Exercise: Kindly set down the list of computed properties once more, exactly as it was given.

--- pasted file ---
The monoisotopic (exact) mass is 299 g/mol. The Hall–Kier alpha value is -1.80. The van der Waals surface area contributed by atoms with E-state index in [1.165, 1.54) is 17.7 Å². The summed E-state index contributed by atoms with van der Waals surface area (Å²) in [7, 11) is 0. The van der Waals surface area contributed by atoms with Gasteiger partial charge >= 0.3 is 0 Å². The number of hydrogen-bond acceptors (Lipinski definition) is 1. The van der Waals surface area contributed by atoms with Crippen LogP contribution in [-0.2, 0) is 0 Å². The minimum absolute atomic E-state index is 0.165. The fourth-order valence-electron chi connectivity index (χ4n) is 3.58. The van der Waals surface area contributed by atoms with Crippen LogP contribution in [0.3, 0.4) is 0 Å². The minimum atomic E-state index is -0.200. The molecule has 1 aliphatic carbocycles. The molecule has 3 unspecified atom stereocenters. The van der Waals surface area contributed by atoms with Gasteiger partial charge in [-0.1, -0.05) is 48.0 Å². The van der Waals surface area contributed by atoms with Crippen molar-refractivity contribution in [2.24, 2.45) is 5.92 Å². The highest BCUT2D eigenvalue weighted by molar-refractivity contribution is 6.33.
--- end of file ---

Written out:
The monoisotopic (exact) mass is 299 g/mol. The Hall–Kier alpha value is -1.80. The van der Waals surface area contributed by atoms with E-state index in [1.165, 1.54) is 17.7 Å². The summed E-state index contributed by atoms with van der Waals surface area (Å²) in [7, 11) is 0. The van der Waals surface area contributed by atoms with Gasteiger partial charge >= 0.3 is 0 Å². The number of hydrogen-bond acceptors (Lipinski definition) is 1. The van der Waals surface area contributed by atoms with Crippen LogP contribution in [-0.2, 0) is 0 Å². The minimum absolute atomic E-state index is 0.165. The fourth-order valence-electron chi connectivity index (χ4n) is 3.58. The van der Waals surface area contributed by atoms with Crippen LogP contribution in [0.3, 0.4) is 0 Å². The minimum atomic E-state index is -0.200. The molecule has 1 aliphatic carbocycles. The molecule has 3 unspecified atom stereocenters. The van der Waals surface area contributed by atoms with Gasteiger partial charge in [-0.1, -0.05) is 48.0 Å². The van der Waals surface area contributed by atoms with Crippen molar-refractivity contribution in [2.24, 2.45) is 5.92 Å². The highest BCUT2D eigenvalue weighted by molar-refractivity contribution is 6.33.